For some time, tourists have been trekking to Machinga. Their mission is to appreciate the wonder that is Malape Pillars. These are pillars of earth that were formed years ago due to forces of nature.
But now the feature, the Machinga tourism gem, is under threat and locals have raised the alarm.
Village head Lilomba, under whose jurisdiction the pillars fall, and leading tour guide Kawinga Ngopola said this when officials from the Ministry of Tourism, Wildlife and Culture and journalists toured the Malape Pillars at the foot of Chikala Hills.
Regional tourism officer (South) Christine Chimangeni said that the ministry is working to maintain the pillars, destined as a unique national treasure.
In his words, Lilomba said: “We are worried that the pillars may be washed away. For so long, they have been crumbling to this current state and we fear if nothing is done soon, we will lose them forever.”
The village head, who falls under Traditional Authority Nsanama in Machinga, said the pillars previously covered a bigger area than today.
“We tried planting trees previously, but it has not worked. We have tried planting vertiver [grass], but the collision continues. We hope something will be done to preserve the site,” he added.
Ngopola, who leads the Malape Cultural Troupe which performs for tourists at the site, said they are equally worried that the pillars may vanish into oblivion.
“In recent times, people have come to realise that the pillars are worth promoting. They must be protected. We are happy that several musicians, including ‘Soldier’ Lucius Banda have shot music videos to promote this space. It must be protected,” he said.
Ngopola was referring to Lucius Banda’s latest music video shot at the site. The artiste posted on Facebook that the video for Ndinu Yemweyo which will be released on July 31 2021.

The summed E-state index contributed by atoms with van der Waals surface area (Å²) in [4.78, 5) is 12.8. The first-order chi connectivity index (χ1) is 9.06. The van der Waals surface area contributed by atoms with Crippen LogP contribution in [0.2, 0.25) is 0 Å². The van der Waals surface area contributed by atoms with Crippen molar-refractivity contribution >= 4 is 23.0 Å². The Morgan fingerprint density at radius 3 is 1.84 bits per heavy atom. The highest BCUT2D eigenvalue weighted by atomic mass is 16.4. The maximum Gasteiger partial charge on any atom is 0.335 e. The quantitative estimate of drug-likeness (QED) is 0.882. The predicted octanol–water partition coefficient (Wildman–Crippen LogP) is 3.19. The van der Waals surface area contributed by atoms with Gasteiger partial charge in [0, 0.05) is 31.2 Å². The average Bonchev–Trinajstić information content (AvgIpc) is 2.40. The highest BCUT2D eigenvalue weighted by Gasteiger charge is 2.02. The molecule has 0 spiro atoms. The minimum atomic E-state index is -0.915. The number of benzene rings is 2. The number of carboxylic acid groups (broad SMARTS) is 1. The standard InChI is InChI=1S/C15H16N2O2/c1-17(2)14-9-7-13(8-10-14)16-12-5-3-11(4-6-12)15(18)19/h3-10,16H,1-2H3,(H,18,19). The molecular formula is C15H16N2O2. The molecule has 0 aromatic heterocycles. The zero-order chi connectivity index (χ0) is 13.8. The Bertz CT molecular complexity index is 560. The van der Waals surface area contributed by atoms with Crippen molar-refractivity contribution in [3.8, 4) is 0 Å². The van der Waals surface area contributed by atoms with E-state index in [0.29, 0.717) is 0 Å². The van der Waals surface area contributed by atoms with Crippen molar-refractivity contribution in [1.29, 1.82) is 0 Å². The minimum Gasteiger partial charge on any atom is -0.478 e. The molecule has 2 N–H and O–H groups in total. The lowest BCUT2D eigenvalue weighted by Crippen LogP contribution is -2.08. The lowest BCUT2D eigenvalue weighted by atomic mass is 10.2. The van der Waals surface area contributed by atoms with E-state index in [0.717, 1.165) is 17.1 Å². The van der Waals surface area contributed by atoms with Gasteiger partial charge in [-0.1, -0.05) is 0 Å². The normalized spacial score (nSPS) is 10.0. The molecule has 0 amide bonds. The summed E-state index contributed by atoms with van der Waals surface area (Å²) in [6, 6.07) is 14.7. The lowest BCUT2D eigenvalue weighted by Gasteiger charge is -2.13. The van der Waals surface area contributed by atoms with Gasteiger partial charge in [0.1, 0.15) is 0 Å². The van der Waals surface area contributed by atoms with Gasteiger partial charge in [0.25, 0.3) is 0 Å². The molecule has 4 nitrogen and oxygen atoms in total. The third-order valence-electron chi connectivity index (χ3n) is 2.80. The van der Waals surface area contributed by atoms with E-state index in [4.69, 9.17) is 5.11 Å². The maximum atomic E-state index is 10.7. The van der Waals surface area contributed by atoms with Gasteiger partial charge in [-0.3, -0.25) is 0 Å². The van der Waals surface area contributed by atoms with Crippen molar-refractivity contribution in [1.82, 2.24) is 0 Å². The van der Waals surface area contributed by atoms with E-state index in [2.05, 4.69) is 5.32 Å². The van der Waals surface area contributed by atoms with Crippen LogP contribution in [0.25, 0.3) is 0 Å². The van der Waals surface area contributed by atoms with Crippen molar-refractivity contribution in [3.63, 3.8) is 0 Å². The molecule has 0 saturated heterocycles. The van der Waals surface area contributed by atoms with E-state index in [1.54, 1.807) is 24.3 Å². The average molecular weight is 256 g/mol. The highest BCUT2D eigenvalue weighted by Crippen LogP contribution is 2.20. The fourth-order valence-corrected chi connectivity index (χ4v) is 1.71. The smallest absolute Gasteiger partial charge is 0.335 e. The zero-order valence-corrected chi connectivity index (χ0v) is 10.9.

Talking about Malape Pillars’ background, he said the place was associated with spirits.
He said: “We were told of stories that these pillars were blanketed in mysteries where people could encounter hair-raising experiences such as hearing voices without seeing the speaker, bumping into snowy-white maize flour on reed mats without the owner in sight or listening to choruses being sung loudly by invisible people.
“One could meet strange-looking persons and talk with them but abruptly they could vanish into thin air. In fact, some people from the village are believed to have disappeared mysteriously.”
Ngopola said massive deforestation led people to start frequenting the place and eventually it turned into a place of interest because of the uniqueness of the pillars.
Potiphar Kaliba, acting director of museums and monuments, says Malape Pillars is a site formed through geological processes where soil of different types reacted differently to the elements.
“When it rains, softer soil is washed away by the rains while the hard soil remains intact forming what are known as Malape Pillars. This impressive geological heritage is a result of differences in soil resistance,” he said.
On the current state of the pillars, Chimangeni said the ministry is aware and they working to preserve the site.
“The Department of Antiquities in the ministry is working out how we can preserve this precious gem. As part of our local tourism development strategy, the pillars are an integral spot in the region,” she said.
Speaking during the launch of the cultural troupe in November last year, Minister of Tourism, Wildlife and Culture Michael Usi said it was the Tonse Alliance promise to see that the pillars are well presented, managed and marketed.
Malape is a Yao term derived from the word kulapa which simply means something so startling that it takes your breath away or leaves you speechless.
The place is tucked like a ghost about five kilometres from the Liwonde-Nselema Road at Mpotola Trading Centre in the district.